On the 21st May 2021 the Inquiry heard evidence from Brendan Brown, Director of Citizen Services, National Health Service Business Services Authority (NHSBSA).
Inquiry Counsel began Mr. Brown’s evidence by asking him to provide some background to the setting up of EIBSS and his involvement in this process. He explained his responsibilities in his present role and the current set up of the EIBSS department. He stated the Department of Health and Social Care (DHSC) determined policy, and NHSBSA operated the scheme.
Mr. Brown confirmed they had 3,100 beneficiaries at the present time.
Mr. Brown described the relationship between EIBSS and beneficiaries as good. He referred to the Focus Group Meetings held every 2-3 weeks where beneficiaries were updated and able to give their input, express their views and any concerns about the Scheme and/or any policy related issues. He explained this information was reported back to the DHSC and beneficiaries were aware of this. Any resulting feedback would be provided to the individual or addressed in the Newsletter. He also indicated that they were working on a new survey which would be sent to beneficiaries for their feedback in the Summer/Autumn after the parity payments had been made.
Mr. Brown described the efforts made to contact potential applicants and those lost on transfer to the EIBSS scheme. He explained the steps taken by EIBSS including working with other groups and Trusts to reach these individuals. He explained that two members of staff had seconded to the Alliance House Organisation to help identify any potential applicants and that a future publication campaign was planned for the near future.
Inquiry Counsel questioned Mr. Brown about applications from new applicants, provision of payments and discretionary payments and whether the budget could be exceeded. He explained that a cap had not been placed on the budget, and to date, he had not had the need to ask for an increase, although he thought that if ever this should be the case, he considered that it would not be an issue for the Department to make such an increase. He stated they would simply make a business case for this. Mr. Brown went on to explain that the amount of budget did not in any way influence any decision making when considering applications. He stated that he ensured that the individuals making these decisions were unaware of the EIBSS budget.
Inquiry Counsel questioned Mr. Brown concerning criteria for Anti-D. He confirmed the policy on this had changed recently, on the basis of medical advice. The new criteria will allow applications if there had been an intravenous route to infection but not the intra-muscular route.
Inquiry Counsel then questioned Mr. Brown on the application and assessment process. He spoke about the requirement for some applicants to obtain medical records and the difficulties that this can sometimes present to them. He described at length the decision process on applications when medical records were unobtainable and the inclusion of medical experts (up to three) to decide on the balance of probabilities as to whether the applicant met the eligibility criteria.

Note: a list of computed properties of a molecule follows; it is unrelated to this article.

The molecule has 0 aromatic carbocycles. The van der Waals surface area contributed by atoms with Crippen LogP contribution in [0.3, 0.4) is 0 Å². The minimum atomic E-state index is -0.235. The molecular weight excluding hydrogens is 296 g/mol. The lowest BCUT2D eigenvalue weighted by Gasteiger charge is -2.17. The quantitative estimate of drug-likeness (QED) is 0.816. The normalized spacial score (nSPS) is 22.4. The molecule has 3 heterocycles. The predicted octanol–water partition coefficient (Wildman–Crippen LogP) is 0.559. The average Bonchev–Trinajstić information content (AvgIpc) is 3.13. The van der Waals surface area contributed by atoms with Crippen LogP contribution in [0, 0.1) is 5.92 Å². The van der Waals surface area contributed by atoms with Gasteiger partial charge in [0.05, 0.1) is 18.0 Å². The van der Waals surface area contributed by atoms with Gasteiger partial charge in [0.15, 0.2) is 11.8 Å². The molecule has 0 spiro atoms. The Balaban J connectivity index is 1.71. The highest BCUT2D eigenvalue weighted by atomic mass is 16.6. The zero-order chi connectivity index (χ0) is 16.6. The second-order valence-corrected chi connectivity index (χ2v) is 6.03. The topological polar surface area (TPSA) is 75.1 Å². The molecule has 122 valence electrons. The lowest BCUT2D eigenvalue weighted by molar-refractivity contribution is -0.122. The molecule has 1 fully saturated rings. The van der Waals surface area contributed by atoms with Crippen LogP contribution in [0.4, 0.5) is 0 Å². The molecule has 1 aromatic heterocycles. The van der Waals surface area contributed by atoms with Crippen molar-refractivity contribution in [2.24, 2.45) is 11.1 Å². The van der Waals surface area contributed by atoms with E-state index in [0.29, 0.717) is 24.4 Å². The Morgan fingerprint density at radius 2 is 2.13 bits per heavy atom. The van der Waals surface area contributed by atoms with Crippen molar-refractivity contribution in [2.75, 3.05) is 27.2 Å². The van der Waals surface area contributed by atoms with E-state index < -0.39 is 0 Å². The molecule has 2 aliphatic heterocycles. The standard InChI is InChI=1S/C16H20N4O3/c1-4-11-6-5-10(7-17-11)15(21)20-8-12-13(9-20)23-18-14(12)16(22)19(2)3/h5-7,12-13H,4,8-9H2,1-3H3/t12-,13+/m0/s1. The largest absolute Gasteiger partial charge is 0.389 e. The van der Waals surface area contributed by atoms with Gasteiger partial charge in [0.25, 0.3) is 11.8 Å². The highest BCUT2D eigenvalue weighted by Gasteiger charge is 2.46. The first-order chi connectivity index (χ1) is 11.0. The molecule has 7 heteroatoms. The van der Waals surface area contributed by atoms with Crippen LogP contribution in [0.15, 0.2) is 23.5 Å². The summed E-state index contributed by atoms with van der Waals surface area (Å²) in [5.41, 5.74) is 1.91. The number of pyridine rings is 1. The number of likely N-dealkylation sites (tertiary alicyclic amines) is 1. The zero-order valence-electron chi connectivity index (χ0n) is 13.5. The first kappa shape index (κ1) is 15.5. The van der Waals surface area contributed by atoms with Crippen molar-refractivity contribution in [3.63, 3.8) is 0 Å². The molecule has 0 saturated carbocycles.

Mr. Brown was questioned about the review of income top up payments and why they were means tested and based on household income. He explained that it was a Department policy decision and it was only Alliance House Organisation beneficiaries that were required to re-apply in case of a change in their circumstances. He confirmed that top up payments were available to bereaved partners and spouses.
In respect of lump sum payments for the bereaved, Counsel questioned Mr. Brown on eligibility criteria. He stated that HIV or hepatitis C had to have contributed to the death of the individual but in some cases, it had been difficult for widows and family members of the bereaved to obtain the required eligibility information for EIBSS. This apparently at times had caused tension between the bereaved families and the staff at EIBSS. Mr. Brown was asked if there was anything that could be done to smooth over this process, but he stated EIBSS were not given that discretion. Mr. Brown however, explained that the proof did not necessarily have to be on the death certificate and that proof could come from a Coroner or other source. He stated they do not want to be seen as ‘gatekeepers’ but do require some kind of evidence to establish causation.
Mr. Brown was asked to explain the procedure of appeals. He said applicants had a right to appeal medical or non-medical decisions but at present were unable to appeal in person. He stated the DHSC were not supportive of this as it would not be practical and would increase operational costs.
Inquiry Counsel then put questions from Core Participants to Mr. Brown.
Mr. Brown completed his evidence by acknowledging the suffering of beneficiaries and said that EIBSS staff were dedicated and accessible to their members and that the first batch of parity payments were expected before July.
For a full transcript of the evidence of Brendan Brown visit https://www.infectedbloodinquiry.org.uk/evidence where you can read the transcript or watch the evidence via YouTube video.